THE WOMAN WHISTLES
The woman stands beside her house and whistles for something, her hands caught up in her apron. She whistles, and her hands are caught up in the damp fabric of her apron, holding the entire weight of her worry and working at it there. First a child comes trotting up the lane, a tightly swaddled baby in a basket that smells like cloves. The woman barely glances at the warm, mewling bundle before looking back out toward the furthest horizon and whistling for something again. A unicorn comes trotting up the lane. The woman keeps whistling. Her husband comes trotting up the lane. Her ex-husband comes trotting up the lane. Her two dead husbands come trotting up the lane. She whistles. A sycamore tree, its bark mottled and smeared and beautiful, comes trotting up the lane. The woman glances at the tree and then whistles yet again. Three swans come trotting up the lane. Her dog comes trotting up the lane. A typewriter comes trotting up the lane. The woman whistles. Her mother comes trotting up the lane, three fat suitcases in tow. Her sister and five sickly elves come trotting up the lane. The woman closes her eyes and concentrates. She whistles. An ocean—tiny fish and large fish darting and shimmering in the clear, rising crests of waves—comes trotting up the lane. All of Paris comes trotting up the lane: warm, crusty baguettes hopping, the Eiffel Tower jigging. The woman whistles. Her best friend from childhood comes trotting up the lane, clutching against her that impossible, solid feeling that they used to have when they were alone together: that they were the only ones. The woman opens her eyes and watches the horizon and whistles. Her dreams come trotting up the lane, and they quiver when she looks at them for just one second before fixing her gaze on the horizon once more. She whistles. All of it comes trotting up the lane. Every last thing comes trotting up the lane. The whole ball of wax, the whole enchilada, the whole lot, and the whole shebang come trotting up the lane. The echo of her own whistle, even, comes trotting up the lane and returns to her as one long, plaintive sound that she must catch in her apron and hold tight against her belly until it is still and rigid and then finally soft and thin and as empty as air.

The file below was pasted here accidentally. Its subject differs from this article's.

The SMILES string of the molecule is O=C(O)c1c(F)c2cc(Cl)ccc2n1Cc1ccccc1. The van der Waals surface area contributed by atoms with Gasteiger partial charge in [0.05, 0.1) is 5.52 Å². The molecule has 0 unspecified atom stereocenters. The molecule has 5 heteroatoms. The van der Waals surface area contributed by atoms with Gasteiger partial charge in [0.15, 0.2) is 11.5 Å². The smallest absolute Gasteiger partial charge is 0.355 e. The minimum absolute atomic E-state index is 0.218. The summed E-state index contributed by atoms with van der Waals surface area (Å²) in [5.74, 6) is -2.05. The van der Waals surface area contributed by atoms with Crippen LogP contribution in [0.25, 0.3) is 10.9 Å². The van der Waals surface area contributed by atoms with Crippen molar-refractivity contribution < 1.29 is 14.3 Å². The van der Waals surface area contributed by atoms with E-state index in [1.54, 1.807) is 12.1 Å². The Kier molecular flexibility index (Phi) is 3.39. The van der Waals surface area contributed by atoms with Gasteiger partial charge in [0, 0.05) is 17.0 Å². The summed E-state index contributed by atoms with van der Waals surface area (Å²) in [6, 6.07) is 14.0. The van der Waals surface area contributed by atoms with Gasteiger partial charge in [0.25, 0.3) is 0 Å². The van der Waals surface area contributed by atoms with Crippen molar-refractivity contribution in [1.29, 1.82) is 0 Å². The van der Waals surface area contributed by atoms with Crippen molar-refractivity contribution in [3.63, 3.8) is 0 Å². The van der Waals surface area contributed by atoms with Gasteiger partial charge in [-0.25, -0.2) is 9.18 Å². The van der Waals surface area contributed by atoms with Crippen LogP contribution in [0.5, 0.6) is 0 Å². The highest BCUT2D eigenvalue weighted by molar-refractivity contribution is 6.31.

SARAH GERKENSMEYER‘s story collection, What You Are Now Enjoying, was selected by Stewart O’Nan as winner of the 2012 Autumn House Press Fiction Prize and was longlisted for the Frank O’Connor International Short Story Award. A Pushcart Prize nominee and a finalist for the Katherine Anne Porter Prize in Short Fiction and the Italo Calvino Prize for Fabulist Fiction, Sarah has received scholarships to the Bread Loaf Writers’ Conference, Ragdale, Grub Street, and the Vermont Studio Center. Her stories have appeared in Guernica, The Coffin Factory, The Massachusetts Review, Hayden’s Ferry Review, and Cream City Review, among others. Sarah was the 2012-13 Pen Parentis Fellow. She received her MFA in fiction from Cornell University and now teaches creative writing at State University of New York at Fredonia.